Summary from Goodreads:
Flipped is a romance told in two voices. The first time Juli Baker saw Bryce Loski, she flipped. The first time Bryce saw Juli, he ran. That’s pretty much the pattern for these two neighbors until the eighth grade, when, just as Juli is realizing Bryce isn’t as wonderful as she thought, Bryce is starting to see that Juli is pretty amazing. How these two teens manage to see beyond the surface of things and come together makes for a comic and poignant romance.
Even if the summary says that Flipped is a romance story, I believe that it is more than just cute romance. It is actually a coming-of-age tale about how Bryce and Juli and how each of them finally came to see who the other really is.
Juli was struck by Bryce’s dizzying blue eyes. And this is what made her persistently follow Bryce all the time. I remember being pathetically “in love” with a schoolmate’s wavy hair. I like how Flipped brought a rush of nostalgia of my high school days and how puppy love and crushes meant a lot to me and my girlfriends way back then. I can even remember how we would “stalk” our crushes, and we don’t even have the Internet during that time yet! Haha. Oh, those days.
Bryce, on the other hand, pathetically tries to get out of Juli’s way, including asking another unpleasant girl out just to turn away Juli. At first instance, one might say that Bryce is a coward. Which is what he really is, but who could fault him? He is only a young boy who still has a lot to learn how it is to be a man. And having a father like Bryce dad does not exactly help at all. Good thing, his grandfather Chet is there to hammer some sense to him, but isn’t it a fact that most often we learn how to deal with things the hard way?
Flipped is told in shifting (uh, flipping?) voices of Juli and Bryce, and I must say that it is quite engaging to read how each of them view events through his or her own eyes. Juli quickly reminds me of Stargirl,— both are strong-willed and charming and smart and I love how the both of them seem to be childlike and adult at the same time in their views about life.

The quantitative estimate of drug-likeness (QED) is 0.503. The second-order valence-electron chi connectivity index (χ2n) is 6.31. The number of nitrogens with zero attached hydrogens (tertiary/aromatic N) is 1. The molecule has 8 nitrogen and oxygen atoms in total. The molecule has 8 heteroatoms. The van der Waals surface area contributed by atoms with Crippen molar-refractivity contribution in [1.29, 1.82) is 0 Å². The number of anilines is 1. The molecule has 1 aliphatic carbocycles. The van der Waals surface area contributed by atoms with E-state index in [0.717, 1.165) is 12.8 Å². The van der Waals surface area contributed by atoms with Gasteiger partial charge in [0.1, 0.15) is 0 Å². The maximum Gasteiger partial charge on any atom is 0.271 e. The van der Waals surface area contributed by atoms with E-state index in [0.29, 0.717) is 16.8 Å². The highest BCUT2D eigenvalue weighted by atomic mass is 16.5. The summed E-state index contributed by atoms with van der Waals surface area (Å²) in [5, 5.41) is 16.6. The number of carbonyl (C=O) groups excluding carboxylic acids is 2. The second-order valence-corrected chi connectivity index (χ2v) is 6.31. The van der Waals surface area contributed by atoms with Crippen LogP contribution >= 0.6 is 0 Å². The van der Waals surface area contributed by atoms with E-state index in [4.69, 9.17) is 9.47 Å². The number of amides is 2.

The lessons in Flipped aren’t exactly new but they are worth to be remembered from time to time. It tells us that we should stop looking at people and things just as they are but endeavor to look beneath the surface because it is there that we can truly say who we are and who we are not. It tells us not to be swayed by appearances alone but to give more importance to one’s character.
I like what Chet has said about character and choices:
“One’s character is set at an early age, son. The choices you make now will affect you for the rest of your life.” He was quiet for a minute, then dropped the curtain and said, “I hate to see you swim out so far you can’t swim back.”
(a)nd the next time you’re faced with a choice, do the right thing. It hurts everyone less in the long run.”
At first, I thought the ending was so abrupt. I wanted something more to happen between these two lovable characters. But on hindsight, I believe now that it was the perfect ending for both of them. Although a sequel will probably be more than welcome?
Flipped is an easy read. It is short and sweet and full of valuable insights not only kids but also adults can learn from. Highly recommended.
My copy: ebook